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Film Review – Samba

2 min read

From the team that brought us the hilariously beautiful film The Intouchables, comes another French comedy drama in the same vein. Samba follows the story of Senegalese migrant Samba (Omar Sy), who has been living illegally in France for ten years, working as a dish hand and sending money back home to his family in Senegal. Alice (Charlotte Gainsbourg) is a rookie immigration worker who has recently taken leave from her high-up executive job after having a nervous breakdown. When Samba is caught and arrested, the pair meet and form an immediate bond, and Alice sets out to help Samba stay in France and fly under the radar. But with a court order forcing Samba to leave French soil immediately, staying hidden becomes harder than ever before.

Directing duo Olivier Nakache and Eric Toledano were the brains behind The Intouchables, and they have done a brilliant job emulating the same humour and heart in Samba. Sometimes funny, sometimes emotional, and always moving, this lovely French film captures you from the get go, and ensures that you won’t be able to wipe the dumb grin off your face. This, I believe, is mostly thanks to Omar Sy’s infectious on-screen presence, and his ability to make you laugh when he laughs, and cry when he cries. His performance as Samba is simply magnetic, supported by similarly eye-catching cast of talented actors that also features Tahar Rahim and Izia Higelin as Samba and Alice’s respective comedic sidekicks.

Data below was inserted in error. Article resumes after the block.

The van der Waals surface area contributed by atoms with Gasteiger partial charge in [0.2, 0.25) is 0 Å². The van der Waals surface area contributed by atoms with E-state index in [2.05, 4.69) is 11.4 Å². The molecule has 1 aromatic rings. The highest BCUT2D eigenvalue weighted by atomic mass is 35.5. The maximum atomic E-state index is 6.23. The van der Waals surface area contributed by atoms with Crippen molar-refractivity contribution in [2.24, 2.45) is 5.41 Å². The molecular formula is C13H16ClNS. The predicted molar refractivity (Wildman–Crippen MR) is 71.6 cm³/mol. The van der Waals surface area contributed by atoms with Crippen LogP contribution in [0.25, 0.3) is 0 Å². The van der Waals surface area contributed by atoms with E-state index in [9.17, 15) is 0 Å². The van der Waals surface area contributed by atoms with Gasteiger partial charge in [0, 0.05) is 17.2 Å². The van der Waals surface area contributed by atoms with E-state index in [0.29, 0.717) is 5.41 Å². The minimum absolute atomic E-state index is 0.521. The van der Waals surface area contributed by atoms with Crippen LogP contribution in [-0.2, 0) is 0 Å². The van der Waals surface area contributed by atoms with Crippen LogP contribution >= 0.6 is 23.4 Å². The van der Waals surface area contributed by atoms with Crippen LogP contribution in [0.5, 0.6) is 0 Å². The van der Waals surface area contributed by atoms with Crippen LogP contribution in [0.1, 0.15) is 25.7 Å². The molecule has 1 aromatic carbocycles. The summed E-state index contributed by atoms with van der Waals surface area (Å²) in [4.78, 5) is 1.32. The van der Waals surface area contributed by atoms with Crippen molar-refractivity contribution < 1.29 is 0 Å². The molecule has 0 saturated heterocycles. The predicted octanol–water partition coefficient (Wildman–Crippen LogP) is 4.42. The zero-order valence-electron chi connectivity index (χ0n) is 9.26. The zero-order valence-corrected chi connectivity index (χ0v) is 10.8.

But what really draws you into the world of Samba is the original subject matter, one that you don’t often find in your typical romantic comedy. The film delves deep into the kind of lifestyle led by illegal migrants and really makes you feel for those people who are made to break the law every single day. It’s a topic that is rarely explored in a modern context, and I appreciate the grace with which it is examined in this film, and the voice it gives those migrants who are really just good people, but are being constantly perceived as outsiders and criminals.

With a 2-hour run time, the film did start to drag a little towards the end, and the conclusion felt a little too rushed and confused, particularly considering how long the movie was and how much time they had to get it right. I also questioned some of the actions of the main characters in a way that detracts a little from the believability of what’s playing out in front of you, and there were just one or two too many cliches thrown into the mix. However, overall this is a really lovely little film that will warm the heart and put fuzzies in your belly.

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